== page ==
Set a pizza stone on the bottom or on the bottom shelf of the oven and preheat to 500° for at least 30 minutes.

Make the topping: Bring a medium saucepan of salted water to a boil. Blanch the ramps until they are bright green but still al dente, about 1 minute. Drain, pat dry and cut into 1-inch lengths.

Punch down the pizza dough and transfer it to a lightly floured work surface. Roll out the dough to a 12-inch round, about 1/8 inch thick. Transfer the dough to a lightly floured pizza peel or an inverted baking sheet. Brush the dough with olive oil and sprinkle on the grated mozzarella in an even layer. Scatter the blanched ramps over the mozzarella and season lightly with salt and pepper. Top the pizza with the Parmigiano-Reggiano cheese.

Slide the pizza from the peel onto the hot stone. Bake for about 8 minutes, until the cheese has melted and the pizza crust is browned and crisp on the bottom. Transfer the pizza to a work surface, cut into wedges and serve right away.

23 Responses to “Ramps!!”

  1. RecipeGirl Says:

    I wonder if they’re cheaper if you’re lucky enough to find them at a Farmer’s Market? I haven’t seen them yet, but like you said… they could be tucked away in produce somewhere and I just haven’t noticed them.

    Your choice was great. I’ve always wondered what I would do with them if I had them! Probably I’d google away as you did! (or make this pizza 🙂 )

  2. Amanda Says:

    I won’t lie- I’ve never heard of ramps before this post. I know, what a shame, huh? But this flatbread pizza sprinkled with pizza seems like the perfect palate for these onions.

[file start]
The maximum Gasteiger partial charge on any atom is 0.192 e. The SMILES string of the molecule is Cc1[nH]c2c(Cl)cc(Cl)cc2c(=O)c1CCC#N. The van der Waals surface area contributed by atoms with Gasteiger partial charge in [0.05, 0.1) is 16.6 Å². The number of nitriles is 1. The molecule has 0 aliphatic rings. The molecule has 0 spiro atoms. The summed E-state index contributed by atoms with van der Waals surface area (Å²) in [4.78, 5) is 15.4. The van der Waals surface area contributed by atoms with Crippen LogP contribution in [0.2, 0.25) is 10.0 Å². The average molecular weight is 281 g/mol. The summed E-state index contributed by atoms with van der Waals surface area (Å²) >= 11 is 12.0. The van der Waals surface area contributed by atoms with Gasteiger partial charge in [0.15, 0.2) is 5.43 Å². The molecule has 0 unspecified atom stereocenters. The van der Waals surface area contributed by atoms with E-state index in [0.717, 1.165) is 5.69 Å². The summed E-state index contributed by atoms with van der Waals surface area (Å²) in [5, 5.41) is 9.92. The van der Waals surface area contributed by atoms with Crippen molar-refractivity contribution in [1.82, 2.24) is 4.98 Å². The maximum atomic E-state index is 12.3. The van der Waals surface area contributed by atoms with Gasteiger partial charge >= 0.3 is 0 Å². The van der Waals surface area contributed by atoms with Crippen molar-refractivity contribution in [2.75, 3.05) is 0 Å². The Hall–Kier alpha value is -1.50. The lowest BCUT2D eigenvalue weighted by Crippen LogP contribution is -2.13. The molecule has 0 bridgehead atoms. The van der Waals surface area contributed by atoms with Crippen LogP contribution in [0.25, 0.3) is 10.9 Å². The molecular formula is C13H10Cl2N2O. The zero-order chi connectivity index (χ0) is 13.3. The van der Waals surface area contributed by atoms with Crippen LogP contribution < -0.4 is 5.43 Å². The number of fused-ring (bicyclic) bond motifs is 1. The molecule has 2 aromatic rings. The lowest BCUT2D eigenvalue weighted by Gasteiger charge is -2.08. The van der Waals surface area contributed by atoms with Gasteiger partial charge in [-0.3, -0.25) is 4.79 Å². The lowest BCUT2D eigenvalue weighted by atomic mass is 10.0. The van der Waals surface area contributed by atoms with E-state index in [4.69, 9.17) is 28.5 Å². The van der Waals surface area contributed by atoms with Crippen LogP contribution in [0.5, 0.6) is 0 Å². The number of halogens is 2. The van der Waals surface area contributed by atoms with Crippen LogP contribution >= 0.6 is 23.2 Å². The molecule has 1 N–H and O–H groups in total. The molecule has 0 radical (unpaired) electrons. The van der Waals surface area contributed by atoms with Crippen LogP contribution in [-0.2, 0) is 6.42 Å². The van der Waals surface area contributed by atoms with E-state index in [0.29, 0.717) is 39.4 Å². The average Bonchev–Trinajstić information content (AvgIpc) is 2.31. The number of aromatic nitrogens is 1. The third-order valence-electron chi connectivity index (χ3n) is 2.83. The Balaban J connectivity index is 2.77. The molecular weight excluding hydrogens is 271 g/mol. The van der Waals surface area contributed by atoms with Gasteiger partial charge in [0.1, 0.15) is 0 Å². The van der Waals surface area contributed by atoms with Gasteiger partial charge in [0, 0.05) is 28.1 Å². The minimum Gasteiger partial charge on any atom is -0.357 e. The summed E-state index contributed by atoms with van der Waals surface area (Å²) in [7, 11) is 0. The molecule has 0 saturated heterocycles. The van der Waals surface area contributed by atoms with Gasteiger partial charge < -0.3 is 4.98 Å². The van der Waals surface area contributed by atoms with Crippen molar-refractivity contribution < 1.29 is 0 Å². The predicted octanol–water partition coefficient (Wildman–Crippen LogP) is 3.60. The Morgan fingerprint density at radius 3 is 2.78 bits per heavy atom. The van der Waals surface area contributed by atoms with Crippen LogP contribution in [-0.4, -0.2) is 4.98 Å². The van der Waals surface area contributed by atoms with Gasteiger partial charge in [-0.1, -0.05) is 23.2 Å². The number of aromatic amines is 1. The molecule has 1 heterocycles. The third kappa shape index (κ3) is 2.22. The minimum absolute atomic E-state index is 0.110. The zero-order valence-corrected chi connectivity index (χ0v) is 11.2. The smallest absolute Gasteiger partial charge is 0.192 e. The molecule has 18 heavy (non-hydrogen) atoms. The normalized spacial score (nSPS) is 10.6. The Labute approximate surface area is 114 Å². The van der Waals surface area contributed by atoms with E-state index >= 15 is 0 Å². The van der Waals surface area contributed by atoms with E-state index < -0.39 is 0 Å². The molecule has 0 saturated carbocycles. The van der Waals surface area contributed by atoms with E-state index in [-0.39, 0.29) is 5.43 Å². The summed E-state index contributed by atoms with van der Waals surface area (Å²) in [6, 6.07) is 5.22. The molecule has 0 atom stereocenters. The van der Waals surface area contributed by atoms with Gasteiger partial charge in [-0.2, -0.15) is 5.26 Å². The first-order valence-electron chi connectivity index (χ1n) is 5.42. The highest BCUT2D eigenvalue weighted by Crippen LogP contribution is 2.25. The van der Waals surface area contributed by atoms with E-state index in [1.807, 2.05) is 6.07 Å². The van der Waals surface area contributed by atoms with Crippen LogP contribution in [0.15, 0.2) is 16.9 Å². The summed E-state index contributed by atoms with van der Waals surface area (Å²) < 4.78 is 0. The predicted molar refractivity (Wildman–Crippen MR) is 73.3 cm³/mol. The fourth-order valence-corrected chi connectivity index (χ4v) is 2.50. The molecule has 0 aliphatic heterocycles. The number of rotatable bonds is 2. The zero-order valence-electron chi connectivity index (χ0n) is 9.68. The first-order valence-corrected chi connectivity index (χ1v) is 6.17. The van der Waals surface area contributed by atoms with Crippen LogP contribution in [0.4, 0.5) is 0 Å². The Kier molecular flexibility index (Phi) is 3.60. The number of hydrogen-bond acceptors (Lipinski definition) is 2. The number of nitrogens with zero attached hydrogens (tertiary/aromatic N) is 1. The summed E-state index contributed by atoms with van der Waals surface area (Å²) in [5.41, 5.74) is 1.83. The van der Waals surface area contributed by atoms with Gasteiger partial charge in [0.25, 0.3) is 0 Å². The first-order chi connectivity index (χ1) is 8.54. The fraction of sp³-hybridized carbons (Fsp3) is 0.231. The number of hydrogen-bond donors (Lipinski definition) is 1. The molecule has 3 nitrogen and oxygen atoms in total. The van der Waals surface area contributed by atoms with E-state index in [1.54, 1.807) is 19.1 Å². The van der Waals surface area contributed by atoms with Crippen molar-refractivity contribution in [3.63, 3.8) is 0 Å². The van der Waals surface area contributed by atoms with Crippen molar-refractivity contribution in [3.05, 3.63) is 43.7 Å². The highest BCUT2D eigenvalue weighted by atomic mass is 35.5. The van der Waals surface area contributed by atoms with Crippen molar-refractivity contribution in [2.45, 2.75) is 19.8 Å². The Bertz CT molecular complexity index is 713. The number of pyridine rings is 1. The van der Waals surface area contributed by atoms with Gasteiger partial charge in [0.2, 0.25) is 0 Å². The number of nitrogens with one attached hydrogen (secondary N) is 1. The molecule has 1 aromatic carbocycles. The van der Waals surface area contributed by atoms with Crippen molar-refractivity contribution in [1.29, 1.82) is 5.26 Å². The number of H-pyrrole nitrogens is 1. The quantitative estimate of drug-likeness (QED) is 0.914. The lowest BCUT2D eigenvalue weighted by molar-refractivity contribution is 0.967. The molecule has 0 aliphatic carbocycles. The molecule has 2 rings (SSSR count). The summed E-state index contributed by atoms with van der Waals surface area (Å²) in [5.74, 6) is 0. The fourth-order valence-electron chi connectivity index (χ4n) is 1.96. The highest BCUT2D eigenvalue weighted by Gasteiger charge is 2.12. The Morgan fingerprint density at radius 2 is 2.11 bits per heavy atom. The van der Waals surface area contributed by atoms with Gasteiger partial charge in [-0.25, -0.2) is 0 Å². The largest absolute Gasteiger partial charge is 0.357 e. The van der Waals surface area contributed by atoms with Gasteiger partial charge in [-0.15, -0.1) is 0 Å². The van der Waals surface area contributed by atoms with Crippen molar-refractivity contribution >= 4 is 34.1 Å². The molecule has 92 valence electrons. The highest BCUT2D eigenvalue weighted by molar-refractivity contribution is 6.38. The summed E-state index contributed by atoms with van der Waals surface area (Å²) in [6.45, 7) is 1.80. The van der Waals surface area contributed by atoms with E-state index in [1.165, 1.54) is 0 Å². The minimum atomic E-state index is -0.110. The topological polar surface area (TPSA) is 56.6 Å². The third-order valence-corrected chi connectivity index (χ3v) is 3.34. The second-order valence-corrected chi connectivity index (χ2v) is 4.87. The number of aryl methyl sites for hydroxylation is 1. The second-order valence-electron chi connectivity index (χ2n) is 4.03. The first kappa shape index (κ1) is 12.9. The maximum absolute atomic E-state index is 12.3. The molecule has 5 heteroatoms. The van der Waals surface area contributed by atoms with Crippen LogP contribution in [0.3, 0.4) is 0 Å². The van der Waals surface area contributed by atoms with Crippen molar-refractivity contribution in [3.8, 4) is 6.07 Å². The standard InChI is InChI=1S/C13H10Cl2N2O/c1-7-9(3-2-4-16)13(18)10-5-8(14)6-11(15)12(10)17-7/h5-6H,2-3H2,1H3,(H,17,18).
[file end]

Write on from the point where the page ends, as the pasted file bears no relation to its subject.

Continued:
3. Ali Says:

    I also have never heard of ramps (this is no surprise)… However, I will admit when I began to read this post and saw words such as ramps and reckless being used in the same sentences, I thought the story was for sure going to be about your driving and some ramp mis-hap. WHEW… Ramp away! oh and looks, GOOD!

  4. eggsonsunday Says:

    Kristin, I had the same reaction as you when I saw some ramps at the farmer’s market a few weeks ago — RAMPS!!!! I had never had them before, but they’re delicious, aren’t they? Yes, totally worth the hype. You know I love pizza, so this is a winning combo! 🙂 –Amy

  5. Oh, yum. This looks like the perfect vehicle for ramps. I found some at my local greenmarket, used one bunch in dumplings, and know what I’ll be doing with the second. Thanks for the post!

  6. Mario Batali’s Spaghetti with Ramps is a favorite of mine when ramp season comes around:


    I also love just wrapping bundles of them in a strip of bacon and cooking them until the bacon is crispy.

  7. Francie Says:

    Ah, ramps. We ate those growing up soaked in bacon grease and fried. Healthy stuff.

  8. Kristin at The Kitchen Sink Says:

    RecipeGirl: Sadly, we are still a few weeks off from any Farmers Markets in Chicago. I found them at Whole Foods, so I suppose the sticker shock was predictable. I hope you find some!

    Amanda: Ramps are new to me too! Like I said, this was my first time cooking them. I’ve read about them, seen them on restaurant menus, etc. They seemed so elusive, I had to give them a try when I got the chance. And, hey, any excuse to make pizza …

    Ali: Thanks, dear sister, for outing me as a bad driver. Which is true and all, but still. See if I call you next time I making ramp pizza.

    Amy (eggsonsunday): This would be completely Friday Night Pizza-worthy! The only trouble would be finding the ramps!

    amy @ minimally invasive: Two bunches?? I’m so jealous. If you try this pizza, let us know what you think.

    Jennifer: Oooh, that Batali recipe looks great (even though I’m a little anti after spending a morning re-dialing Babbo a month before my desired reservation, all for nothing!). And I love the bacon wrapped bundle idea too. If anything could make ramps even tastier, I have a feeling bacon is just the thing.

  9. David Says: